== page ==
By Jennifer G. Betts and James J. Plunkett
Summer is here, and, with it, vacation season. Besides the sunscreen, for employees, vacations require the ability to schedule time off from work. But, after the strain of cold-and-flu season and Susie’s ballet recitals, many employees struggle to have hours saved up for vacations. Lawmakers in Washington, D.C., have a solution for this problem: allow private sector employees to “bank” paid time off hours to use later just like public sector employees can do today. Critics believe that such a program could undermine federal wage and hour protections. The comp time debate has returned.
What is comp time? The federal Fair Labor Standards Act (FLSA) provides that covered non-exempt employees must receive overtime pay for hours worked in excess of 40 in a workweek at a rate not less than one-and-one-half times their regular rate of pay. A non-exempt employee is one who does not qualify for certain enumerated exceptions to the FLSA; most employees are non-exempt. Compensatory time, commonly referred to as comp time, is a practice whereby employees receive compensatory time off, at one-and-one-half hours for each overtime hour worked, rather than cash overtime pay.
Under the FLSA, public sector (e.g., governmental) employees have long earned comp time in lieu of overtime, provided that certain conditions are met. Private sector employees, however, have not had the same option, with any hours worked in excess of 40 in a workweek requiring monetary payment. Over the years, some private employers have paid non-exempt employees comp time (and often only on a straight hour-by-hour basis rather than on a one-and-one-half-time basis) to serious legal liability consequences.
What are the proposed changes? The U.S. House of Representatives recently passed the “Working Families Flexibility Act of 2017,” which would amend the FLSA to allow private employers to offer workers the option of receiving comp time at not less than one-and-one-half hours for each hour of overtime worked. The bill passed the house 229 to 197, largely along party lines. All Democrats voted against it, with six Republicans voting no. The bill is now in the Senate for consideration. To avoid a filibuster, Republicans (who hold 52 seats out of the 100-seat Senate), will need to convince a combination of eight Democrats and Independents to vote for the bill.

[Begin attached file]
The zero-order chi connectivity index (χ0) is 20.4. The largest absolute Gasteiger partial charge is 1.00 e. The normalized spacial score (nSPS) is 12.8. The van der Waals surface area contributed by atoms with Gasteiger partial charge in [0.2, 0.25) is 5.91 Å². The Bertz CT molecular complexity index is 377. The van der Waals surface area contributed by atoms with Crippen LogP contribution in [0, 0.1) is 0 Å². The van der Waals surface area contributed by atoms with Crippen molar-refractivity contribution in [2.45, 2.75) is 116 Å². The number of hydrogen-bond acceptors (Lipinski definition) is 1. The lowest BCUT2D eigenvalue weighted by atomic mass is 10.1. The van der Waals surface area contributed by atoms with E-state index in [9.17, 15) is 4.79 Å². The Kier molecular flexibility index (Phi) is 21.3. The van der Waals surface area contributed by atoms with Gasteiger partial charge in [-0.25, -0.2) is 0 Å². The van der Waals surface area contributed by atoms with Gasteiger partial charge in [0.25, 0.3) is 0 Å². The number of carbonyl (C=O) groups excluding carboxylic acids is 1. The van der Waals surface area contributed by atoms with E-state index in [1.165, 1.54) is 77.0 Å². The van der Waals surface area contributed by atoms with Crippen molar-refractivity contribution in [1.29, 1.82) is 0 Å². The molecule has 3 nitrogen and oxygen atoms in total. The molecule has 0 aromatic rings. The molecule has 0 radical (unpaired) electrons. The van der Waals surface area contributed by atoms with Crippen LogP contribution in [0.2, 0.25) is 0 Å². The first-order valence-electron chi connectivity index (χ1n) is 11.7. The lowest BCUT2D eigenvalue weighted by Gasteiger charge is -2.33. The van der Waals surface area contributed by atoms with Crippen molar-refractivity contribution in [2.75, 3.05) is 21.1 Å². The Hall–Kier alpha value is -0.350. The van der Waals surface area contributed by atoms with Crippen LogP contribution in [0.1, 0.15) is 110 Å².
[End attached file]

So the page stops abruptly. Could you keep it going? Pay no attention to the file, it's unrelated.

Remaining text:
The bill includes these key provisions:
- Employers and employees must agree in writing to the comp time program before its implementation (in unionized environments, this agreement can be in a collective bargaining agreement).
- To be eligible for a comp-time program, a relevant employee must have worked for the employer for at least 1,000 hours in the prior 12-month period.
- An employee’s agreement to a comp-time program cannot be a mandatory condition of employment.
- Employees may only accrue as many as 160 hours of comp time, with employers having the ability to place a cap as low as 80 hours for the comp time.
- Employers must allow employees to use their comp time (e.g., apply it to take paid time off work) within a “reasonable period” after a request is made by the employee, but an employer can deny a request to use the comp time if it would “unduly disrupt” operations.
- By Jan. 31 of each calendar year, the employer must pay out any unused comp time accrued but not used the prior calendar year (or such other 12-month period the employer selects). An employee may ask to cash out comp time, and the employer must provide the pay within one month of the request.
- Comp time must be paid out at either the employee’s current rate of pay or his or her rate when the comp time was accrued, whichever is higher.
- Employers are prohibited from trying to “intimidate, threaten, or coerce” employees into choosing or not choosing to use comp.
Pros and cons: Proponents of the bill argue that it is just one more tool to assist members of the workforce with balancing work and family life. Sounds great, right? Detractors express concern that tweaks to how overtime is paid could jeopardize vital federal overtime protections. Critics also claim that the paid time off presents a false promise of flexibility because the request must be “reasonable” – whatever that means – and employers could too easily refuse to grant the request. Opponents also argue that even if the law passes, its utility in the “real world” is up for debate. This is because the changes enacted by the bill are voluntary – and employers and employees may stick with the current overtime regime.
What’s next? There is no scheduled Senate vote on this new law. Many congressional prognosticators think it has an uphill road to climb for passage. Regardless of the outcome, however, whether Congress should adopt new laws promoting employee work/life balance is a debate that is not going away soon – perhaps this is something our nation’s lawmakers will continue to contemplate while on their summer vacations.
Jenn G. Betts is a shareholder in the firm’s Pittsburgh office and represents clients in traditional labor, wage/hour, and employment matters. James J. Plunkett is a senior government relations counsel in the Washington, D.C., office of Ogletree Deakins. Previously, he served as director for labor law policy at the U.S. Chamber of Commerce.